March, 2014. By architectural standards it’s a flimsy piece of work, but The Point in Central Milton Keynes captured people’s imagination. It was the first purpose-built multi-screen cinema in the country, and in an era of massive cinema closures The Point introduced American cinema-going to the British public and halted its decline. In this, it captured the spirit of a pioneering New Town.
Love it or hate it – the Point may have had its day.
And this beacon, pointing to a brighter future, had emotional appeal. Travelling up the motorway or flying into Luton Airport, the sight of that red pyramid of light on the horizon told proud new residents of Milton Keynes, “You’re nearly home!”
Now, however, The Point’s owners, Hammerson, are keen to demolish the well-known ziggurat and redevelop most (but not all) of the site. On Thursday, 6 March, its fate will be decided by MK Council.
If Hammerson had come up with an outstanding new ‘Point’ there might have been less resistance to losing the original. But they have not. Instead, they have offered a sop to nostalgia and the sketchiest of outline planning applications.
An explosion in a triangle factory – could the new Point look like this? Or like Melbourne’s dreary Federation Square, below.
People are asking how MK Council can decide the fate of this important building, on a prime site, with so little to go on.
Neighbouring businesses, CMK Town Council and Xplain are among many who are not impressed.
Quoting dozens of planning policies, Xplain has made a case for refusing permission and holding out for a full planning application.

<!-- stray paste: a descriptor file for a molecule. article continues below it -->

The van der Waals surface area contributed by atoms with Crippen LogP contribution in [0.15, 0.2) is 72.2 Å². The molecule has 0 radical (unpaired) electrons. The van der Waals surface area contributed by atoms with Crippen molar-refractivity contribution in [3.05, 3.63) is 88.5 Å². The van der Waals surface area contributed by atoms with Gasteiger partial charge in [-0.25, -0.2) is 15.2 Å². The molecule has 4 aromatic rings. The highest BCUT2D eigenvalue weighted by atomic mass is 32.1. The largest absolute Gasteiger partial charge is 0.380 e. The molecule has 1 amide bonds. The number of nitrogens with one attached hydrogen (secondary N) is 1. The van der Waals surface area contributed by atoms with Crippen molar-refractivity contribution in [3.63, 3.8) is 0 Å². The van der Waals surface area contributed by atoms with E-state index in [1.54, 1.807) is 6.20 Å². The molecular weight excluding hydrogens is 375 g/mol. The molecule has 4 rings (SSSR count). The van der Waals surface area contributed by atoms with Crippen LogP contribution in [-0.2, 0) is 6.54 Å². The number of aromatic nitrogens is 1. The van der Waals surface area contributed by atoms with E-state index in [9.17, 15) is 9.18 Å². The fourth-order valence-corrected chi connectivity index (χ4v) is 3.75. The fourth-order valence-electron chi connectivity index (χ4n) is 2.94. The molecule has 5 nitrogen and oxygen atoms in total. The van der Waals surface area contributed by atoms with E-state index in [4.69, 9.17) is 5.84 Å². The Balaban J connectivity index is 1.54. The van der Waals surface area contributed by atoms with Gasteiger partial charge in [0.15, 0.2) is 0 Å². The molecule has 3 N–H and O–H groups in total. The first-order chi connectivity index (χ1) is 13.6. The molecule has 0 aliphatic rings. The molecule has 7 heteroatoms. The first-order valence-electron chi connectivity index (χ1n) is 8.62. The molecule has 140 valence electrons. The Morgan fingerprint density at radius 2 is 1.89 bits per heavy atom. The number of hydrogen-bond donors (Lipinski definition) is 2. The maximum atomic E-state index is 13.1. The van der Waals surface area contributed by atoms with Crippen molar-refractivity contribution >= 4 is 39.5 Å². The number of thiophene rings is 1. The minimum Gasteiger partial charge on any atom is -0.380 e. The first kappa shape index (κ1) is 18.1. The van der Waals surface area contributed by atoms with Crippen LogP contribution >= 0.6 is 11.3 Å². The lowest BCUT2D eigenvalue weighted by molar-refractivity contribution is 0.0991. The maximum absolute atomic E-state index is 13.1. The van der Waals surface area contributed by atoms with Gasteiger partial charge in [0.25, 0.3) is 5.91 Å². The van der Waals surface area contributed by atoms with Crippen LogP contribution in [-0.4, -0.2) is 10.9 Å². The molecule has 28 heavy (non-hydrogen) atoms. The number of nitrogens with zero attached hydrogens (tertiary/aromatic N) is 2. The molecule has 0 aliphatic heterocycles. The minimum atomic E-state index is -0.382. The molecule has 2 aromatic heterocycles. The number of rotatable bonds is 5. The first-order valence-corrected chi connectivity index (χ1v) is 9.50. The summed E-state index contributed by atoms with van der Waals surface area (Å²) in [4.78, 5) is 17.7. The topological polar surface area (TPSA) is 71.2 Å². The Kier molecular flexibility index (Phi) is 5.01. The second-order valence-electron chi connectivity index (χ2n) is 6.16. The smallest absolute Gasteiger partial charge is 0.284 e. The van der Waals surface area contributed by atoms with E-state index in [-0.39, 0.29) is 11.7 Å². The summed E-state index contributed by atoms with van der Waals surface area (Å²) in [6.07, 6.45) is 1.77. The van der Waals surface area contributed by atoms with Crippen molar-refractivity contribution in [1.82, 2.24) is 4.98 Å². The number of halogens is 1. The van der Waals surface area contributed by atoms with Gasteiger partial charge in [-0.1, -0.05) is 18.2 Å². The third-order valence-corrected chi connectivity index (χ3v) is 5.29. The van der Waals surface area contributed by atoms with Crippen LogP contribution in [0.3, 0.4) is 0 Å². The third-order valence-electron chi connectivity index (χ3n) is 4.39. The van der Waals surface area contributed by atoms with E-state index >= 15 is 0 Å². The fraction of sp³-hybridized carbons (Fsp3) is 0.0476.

To us, the application shows a lack of interest in delivering anything that would add vibrancy to the city centre and public realm.
Where, for example, is there any provision for permeability, colonnades, courtyards, greenery, artworks and other features that would help knit this development into the boulevards of CMK?
How will the development enhance the setting of the Grade ll listed Shopping Building, the most important symbol of MK and of national importance?
Why cherry pick only part of the site for redevelopment when the old multi-storey car park could also be demolished and wrapped into a more interesting, multi-faceted new development?
To their credit, Hammerson has tried to respond to general criticism of their first design, and also adopted an early proposal from Xplain to add a public roof terrace. This would offer rare views across the city and possibly space for live music.
But there is no guarantee that this, or any other public realm improvement, will be built, as this is an outline application. If approved, the expanded footprint and height of the new building would be agreed, along with the principle of redevelopment. It may not sound much, but from a commercial point of view this is highly desirable.
The danger is that MK will end up with a large, garish shed, more appropriate for an out of town Retail Park than a true city centre. And MK will have lost a landmark, and gained a clone.
The Deconstructivist style of the possible new ‘Point’ was fashionable in the 1980’s. According to ‘A Crash Course in Architecture’, it produced buildings that were “dismantled, fractured dis-assemblages with no visual logic, no attempt at harmonious composition of facades [and] no pragmatic reason.”*
At its best Deconstructivism delivered the Guggenheim in Bilbao. At its worst, Melbourne’s Federation Square, below, voted one of the five ugliest buildings in the world.
Photo: Looks familiar? Part of Melbourne’s Federation Square project, 1997 – 2002, voted one of the five ugliest buildings in the world. Photo by Bahnfrend.
MK Council is custodian of a city centre with tremendous promise. Report after report names MK as the place to watch. Xplain believes there is no need to give away such a prime opportunity on the strength of such sketchy plans.
Although planning officers are recommending approval of Hammerson’s plans for The Point, they also want some vital conditions attached, including a Design Code.
Watch for the update after tomorrow’s decision.